Every parent knows that pick-up is wayyyyy more fun than drop-off. I think we can all agree that leaving a tearful child who’s reaching and calling for you as you head off to work is about as fun as a root canal. Even though you know that little Henry or Harriet is all smiles minutes after the door closes behind you, it’s hard to erase the residual pain of those cries from your mind for the rest of the day. Cue the mom (or dad) guilt, we all have it.
In hopes of making this part of your day more enjoyable for you and your little one, we’ve rounded up a few helpful tips for keeping it tear-free.
1. Engage with your little one during the ride to daycare. Sing songs, talk about things you see on the ride, name the color of the houses you pass by. Feeling like they have your undivided attention prior to drop-off helps them to separate from you without too much clinginess. If they get your attention during the ride, they’re less likely to feel like they have to soak it all up as you’re trying to rush out the door.
2. Create a consistent “goodbye” routine like a big squeeze, a kiss and a little song that cues you’re about to leave. Avoid hanging around or spending too much time chatting with the teacher. This puts the idea of you being a part of the classroom in your child’s head and they’re less likely to separate from you easily.
3. If your child seems anxious or reluctant about going to daycare, excite them with a plan for when you pick up. Think along the lines of an ice cream or playground date, their favorite dinner, or even just plan to play a game they love later that night. This should help shift their focus as well as give them something to look forward to.
4. Have your child bring a lovey, blanky, favorite stuffy, or something that brings them comfort to daycare. A familiar piece of home will go a long way in helping them feel secure throughout their day.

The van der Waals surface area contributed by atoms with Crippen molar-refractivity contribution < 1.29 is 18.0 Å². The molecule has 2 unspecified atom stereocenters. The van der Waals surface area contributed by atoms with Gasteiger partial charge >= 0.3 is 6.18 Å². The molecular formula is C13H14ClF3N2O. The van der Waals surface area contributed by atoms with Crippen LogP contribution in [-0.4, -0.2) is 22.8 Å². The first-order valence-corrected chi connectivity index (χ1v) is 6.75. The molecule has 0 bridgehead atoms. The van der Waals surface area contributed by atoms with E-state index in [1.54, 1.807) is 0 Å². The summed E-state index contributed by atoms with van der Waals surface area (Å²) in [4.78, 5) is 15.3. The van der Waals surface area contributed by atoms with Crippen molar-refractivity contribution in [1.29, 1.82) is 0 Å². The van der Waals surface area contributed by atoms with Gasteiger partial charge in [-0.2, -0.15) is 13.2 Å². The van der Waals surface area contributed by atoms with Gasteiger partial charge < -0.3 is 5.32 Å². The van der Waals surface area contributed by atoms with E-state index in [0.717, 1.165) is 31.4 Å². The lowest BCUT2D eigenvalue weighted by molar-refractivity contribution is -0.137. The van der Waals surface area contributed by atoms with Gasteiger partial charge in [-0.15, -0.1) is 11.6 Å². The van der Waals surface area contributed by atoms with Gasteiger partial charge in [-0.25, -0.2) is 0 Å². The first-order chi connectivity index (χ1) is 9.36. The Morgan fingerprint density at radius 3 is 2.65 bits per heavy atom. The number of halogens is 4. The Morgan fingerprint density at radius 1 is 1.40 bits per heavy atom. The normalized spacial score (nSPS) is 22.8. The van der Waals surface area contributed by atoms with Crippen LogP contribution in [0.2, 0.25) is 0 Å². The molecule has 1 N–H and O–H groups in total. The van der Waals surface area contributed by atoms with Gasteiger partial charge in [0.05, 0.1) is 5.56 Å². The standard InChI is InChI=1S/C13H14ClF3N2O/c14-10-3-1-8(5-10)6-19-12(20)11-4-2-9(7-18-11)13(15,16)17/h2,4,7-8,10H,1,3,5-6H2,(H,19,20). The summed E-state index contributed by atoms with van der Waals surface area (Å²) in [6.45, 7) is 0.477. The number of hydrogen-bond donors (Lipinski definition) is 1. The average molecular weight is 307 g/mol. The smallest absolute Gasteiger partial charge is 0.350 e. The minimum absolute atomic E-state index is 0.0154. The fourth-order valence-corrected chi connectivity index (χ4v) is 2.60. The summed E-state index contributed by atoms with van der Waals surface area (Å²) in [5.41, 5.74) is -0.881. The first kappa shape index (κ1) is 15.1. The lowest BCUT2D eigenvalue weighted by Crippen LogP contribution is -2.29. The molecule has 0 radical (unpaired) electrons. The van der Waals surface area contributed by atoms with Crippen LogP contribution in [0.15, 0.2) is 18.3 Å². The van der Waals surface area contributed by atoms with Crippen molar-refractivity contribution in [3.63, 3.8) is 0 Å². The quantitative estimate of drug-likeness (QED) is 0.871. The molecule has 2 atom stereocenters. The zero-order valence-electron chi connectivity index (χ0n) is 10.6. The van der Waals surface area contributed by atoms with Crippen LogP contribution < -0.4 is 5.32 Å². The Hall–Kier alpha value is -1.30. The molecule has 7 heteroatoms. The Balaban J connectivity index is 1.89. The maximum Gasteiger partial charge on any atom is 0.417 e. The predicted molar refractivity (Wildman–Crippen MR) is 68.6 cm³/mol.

Remember Mom/Dad, you’re not alone in this. Partner with your homecare provider to come up with ways in which they can help make the transition smoother for your child too. Sandra Emery, owner & provider at Sandy’s Tiny Tykes, suggests that caregivers use lots of excitement and enthusiasm to greet each child so the little one is delighted to be there. “I always make small talk with the parents asking how the evening and night was to gather the essentials as to how the little one was and then talk more with the little one. When it’s time and I have the child in my arms, I always tell them, ok now we don’t want mama to be late for work, let’s give her a big kiss and hug and wave from the window! If the child is very shaken or crying I usually tuck away their favorite toy somewhere that when we go to look at it the door is to our back side so I’ll say…let’s find your stuffed animal.. I think it’s over here.. and the little one gets distracted and out mom slips.” Another pro-tip is for caregivers to encourage little ones to go say hi to the [insert fun toy here like trucks, babydolls, stuffed animals, etc.], and say they missed you last night. Lastly kids need visuals so Sandy shares, “I have a clock and one of my kids asks when so-in-so will be here so I draw another clock and placed it under my current one. I tell her when everything matches, so-in-so will be here. I put the time a half hour out just in case traffic happens.”
Like all transitions, it will take a bit of time for your child to adjust. In the meantime, routine and consistency are the name of the game. Once your little one starts to forge friendships and trust builds with your child’s caregiver, they’ll begin to look forward to daycare. A piece of independence for them, and much needed peace of mind for you.
JulieAnn is a freelance writer, wife, and mother to two little girls. A New England native, she enjoys experiencing the seasons through the eyes of her daughters. She’s passionate about connecting with and helping other mothers who, like her, are just figuring it out as they go.